This plant prefers full sun to partial-shade, and moist human rich soil that never completely dries out. As with clematis, it is best to have the foliage in full sun and the base of the plant in shade. The entire plant is highly toxic when ingested.
Central and western provinces of China.
Annual application of fresh composted material and regular foliar feeds duing the growing season.
An unusual, climbing species to 3 metres, with very slender, twining stems. In late summer and autumn it produces loose, drooping clusters of hooded, dark blue or violet flowers.
A. hemsleyanum was named in honour of William Botting Hemsley (1843-1924), British botanist. Hemsley spent his career at the Royal Botanic Gardens, Kew. He wrote reports on botanical specimens collected during the HMS Challenger expedition of 1872-1876. A. hemsleyanum was introduced by Augustine Henry. Henry was born in Dundee, Scotland in 1857. He was raised and educated in Ireland, where he trained as a doctor at Queen’s University, Belfast, and graduated in 1878. In 1881 the Chinese Imperial Customs Service, which was a Chinese governmental office that hired mostly Europeans, employed him as an Assistant Medical Officer. Henry had an uncanny ability with languages, and soon spoke Chinese well enough to earn the respect of local officials in Shanghai and improve greatly the efficiency of the customs house. He moved to the remote settlement of Ichang in 1882 where he was assigned the additional task of finding medicinal plants. He soon developed a great love of botany and, as with all things he undertook in life, studied it intently. It is reported that in his time in China Henry sent back to England over 15,000 herberium specimens. Many of his discoveries were later introduced by E.H Wilson including Acer henryi, Rhododenron augustinii, Vitis henryana, Spirea henryi and Lilium henryi.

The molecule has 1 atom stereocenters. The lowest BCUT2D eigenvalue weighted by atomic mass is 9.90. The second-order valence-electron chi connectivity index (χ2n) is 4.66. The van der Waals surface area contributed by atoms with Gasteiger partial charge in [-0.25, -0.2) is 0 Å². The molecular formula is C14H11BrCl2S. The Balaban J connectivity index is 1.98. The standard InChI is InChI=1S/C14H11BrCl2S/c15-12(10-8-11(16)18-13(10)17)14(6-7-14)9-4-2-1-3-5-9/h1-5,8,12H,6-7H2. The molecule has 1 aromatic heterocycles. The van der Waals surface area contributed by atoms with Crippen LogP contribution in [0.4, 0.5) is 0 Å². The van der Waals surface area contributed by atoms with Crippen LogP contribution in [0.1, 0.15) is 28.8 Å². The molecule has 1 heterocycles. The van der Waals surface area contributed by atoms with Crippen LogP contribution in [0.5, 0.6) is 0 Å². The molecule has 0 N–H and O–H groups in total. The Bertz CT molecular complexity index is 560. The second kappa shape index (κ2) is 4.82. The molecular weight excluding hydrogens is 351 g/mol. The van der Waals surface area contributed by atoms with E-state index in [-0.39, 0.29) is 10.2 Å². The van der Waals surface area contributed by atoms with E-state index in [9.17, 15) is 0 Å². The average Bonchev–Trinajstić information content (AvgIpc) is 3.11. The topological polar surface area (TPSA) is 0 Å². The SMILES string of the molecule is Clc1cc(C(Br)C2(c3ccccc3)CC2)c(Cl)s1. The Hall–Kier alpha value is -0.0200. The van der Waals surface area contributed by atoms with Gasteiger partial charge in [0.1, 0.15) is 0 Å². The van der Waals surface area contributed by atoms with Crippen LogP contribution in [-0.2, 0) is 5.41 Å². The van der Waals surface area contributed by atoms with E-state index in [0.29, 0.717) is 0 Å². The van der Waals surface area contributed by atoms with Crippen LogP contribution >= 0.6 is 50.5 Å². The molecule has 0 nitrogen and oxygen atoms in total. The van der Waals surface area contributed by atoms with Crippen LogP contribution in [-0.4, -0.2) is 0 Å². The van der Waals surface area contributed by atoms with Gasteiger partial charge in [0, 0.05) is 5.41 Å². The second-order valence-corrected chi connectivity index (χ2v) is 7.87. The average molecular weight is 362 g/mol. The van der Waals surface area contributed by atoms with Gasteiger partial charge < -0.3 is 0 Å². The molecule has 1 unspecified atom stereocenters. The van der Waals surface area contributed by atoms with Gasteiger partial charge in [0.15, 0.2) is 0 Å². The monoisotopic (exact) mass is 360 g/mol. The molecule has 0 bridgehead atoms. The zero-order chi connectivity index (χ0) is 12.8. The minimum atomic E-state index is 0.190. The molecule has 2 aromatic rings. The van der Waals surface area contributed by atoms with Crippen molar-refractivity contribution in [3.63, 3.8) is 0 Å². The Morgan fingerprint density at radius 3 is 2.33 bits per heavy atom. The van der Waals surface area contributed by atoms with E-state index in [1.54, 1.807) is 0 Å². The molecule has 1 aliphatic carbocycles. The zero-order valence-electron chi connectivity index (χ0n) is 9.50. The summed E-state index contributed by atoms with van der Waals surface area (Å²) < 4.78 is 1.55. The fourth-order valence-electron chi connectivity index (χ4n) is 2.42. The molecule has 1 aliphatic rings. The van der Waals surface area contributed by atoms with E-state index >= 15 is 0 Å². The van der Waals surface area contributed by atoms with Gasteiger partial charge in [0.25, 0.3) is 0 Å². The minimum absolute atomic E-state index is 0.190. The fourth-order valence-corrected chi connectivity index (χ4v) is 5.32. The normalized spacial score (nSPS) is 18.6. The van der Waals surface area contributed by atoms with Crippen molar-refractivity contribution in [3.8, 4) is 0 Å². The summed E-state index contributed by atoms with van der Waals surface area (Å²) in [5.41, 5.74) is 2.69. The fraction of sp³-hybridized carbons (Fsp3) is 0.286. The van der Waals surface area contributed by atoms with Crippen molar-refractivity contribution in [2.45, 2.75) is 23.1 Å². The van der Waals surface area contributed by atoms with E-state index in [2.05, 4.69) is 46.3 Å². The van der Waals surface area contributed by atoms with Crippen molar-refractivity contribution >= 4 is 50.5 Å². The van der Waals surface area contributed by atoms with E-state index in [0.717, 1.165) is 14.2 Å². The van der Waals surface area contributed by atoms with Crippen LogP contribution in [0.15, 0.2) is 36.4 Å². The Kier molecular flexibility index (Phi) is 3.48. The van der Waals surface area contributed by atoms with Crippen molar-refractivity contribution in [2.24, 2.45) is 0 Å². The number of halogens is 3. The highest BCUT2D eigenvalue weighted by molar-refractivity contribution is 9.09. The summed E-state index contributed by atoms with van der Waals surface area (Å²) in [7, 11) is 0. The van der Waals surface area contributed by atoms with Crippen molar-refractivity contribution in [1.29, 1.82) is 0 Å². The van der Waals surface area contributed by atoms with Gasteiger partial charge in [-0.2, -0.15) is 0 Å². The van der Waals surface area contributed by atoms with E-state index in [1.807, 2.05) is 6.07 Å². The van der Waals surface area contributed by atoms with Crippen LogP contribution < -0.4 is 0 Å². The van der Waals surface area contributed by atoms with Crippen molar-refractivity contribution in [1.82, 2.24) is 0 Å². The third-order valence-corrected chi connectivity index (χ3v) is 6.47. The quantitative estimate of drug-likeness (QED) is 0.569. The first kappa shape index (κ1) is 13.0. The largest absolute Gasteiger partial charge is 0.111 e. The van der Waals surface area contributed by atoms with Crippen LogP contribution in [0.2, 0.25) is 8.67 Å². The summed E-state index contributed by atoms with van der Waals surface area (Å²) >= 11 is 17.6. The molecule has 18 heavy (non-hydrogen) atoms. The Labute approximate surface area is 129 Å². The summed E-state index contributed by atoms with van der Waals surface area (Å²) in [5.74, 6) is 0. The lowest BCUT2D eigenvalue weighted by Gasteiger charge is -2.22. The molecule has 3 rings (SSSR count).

Not readily available in Australia. Often grown from seed imported from European and British sources.